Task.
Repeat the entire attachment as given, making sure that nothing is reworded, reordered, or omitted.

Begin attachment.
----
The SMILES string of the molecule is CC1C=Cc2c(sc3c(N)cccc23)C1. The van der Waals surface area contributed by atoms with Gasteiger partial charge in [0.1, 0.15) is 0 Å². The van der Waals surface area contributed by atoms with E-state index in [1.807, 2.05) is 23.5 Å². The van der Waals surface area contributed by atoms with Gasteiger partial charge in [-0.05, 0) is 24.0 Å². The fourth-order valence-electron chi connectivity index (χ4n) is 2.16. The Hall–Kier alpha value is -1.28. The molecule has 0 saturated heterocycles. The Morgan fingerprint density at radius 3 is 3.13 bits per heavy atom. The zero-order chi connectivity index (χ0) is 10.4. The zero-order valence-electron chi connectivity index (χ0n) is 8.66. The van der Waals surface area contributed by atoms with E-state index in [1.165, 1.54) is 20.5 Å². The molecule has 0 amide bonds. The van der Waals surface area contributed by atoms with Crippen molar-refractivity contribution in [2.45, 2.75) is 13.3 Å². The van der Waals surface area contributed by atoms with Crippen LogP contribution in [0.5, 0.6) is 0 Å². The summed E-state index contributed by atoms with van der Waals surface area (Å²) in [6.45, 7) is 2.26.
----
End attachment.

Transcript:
The SMILES string of the molecule is CC1C=Cc2c(sc3c(N)cccc23)C1. The van der Waals surface area contributed by atoms with Gasteiger partial charge in [0.1, 0.15) is 0 Å². The van der Waals surface area contributed by atoms with E-state index in [1.807, 2.05) is 23.5 Å². The van der Waals surface area contributed by atoms with Gasteiger partial charge in [-0.05, 0) is 24.0 Å². The fourth-order valence-electron chi connectivity index (χ4n) is 2.16. The Hall–Kier alpha value is -1.28. The molecule has 0 saturated heterocycles. The Morgan fingerprint density at radius 3 is 3.13 bits per heavy atom. The zero-order chi connectivity index (χ0) is 10.4. The zero-order valence-electron chi connectivity index (χ0n) is 8.66. The van der Waals surface area contributed by atoms with E-state index in [1.165, 1.54) is 20.5 Å². The molecule has 0 amide bonds. The van der Waals surface area contributed by atoms with Crippen molar-refractivity contribution in [2.45, 2.75) is 13.3 Å². The van der Waals surface area contributed by atoms with Crippen LogP contribution in [0.5, 0.6) is 0 Å². The summed E-state index contributed by atoms with van der Waals surface area (Å²) in [6.45, 7) is 2.26.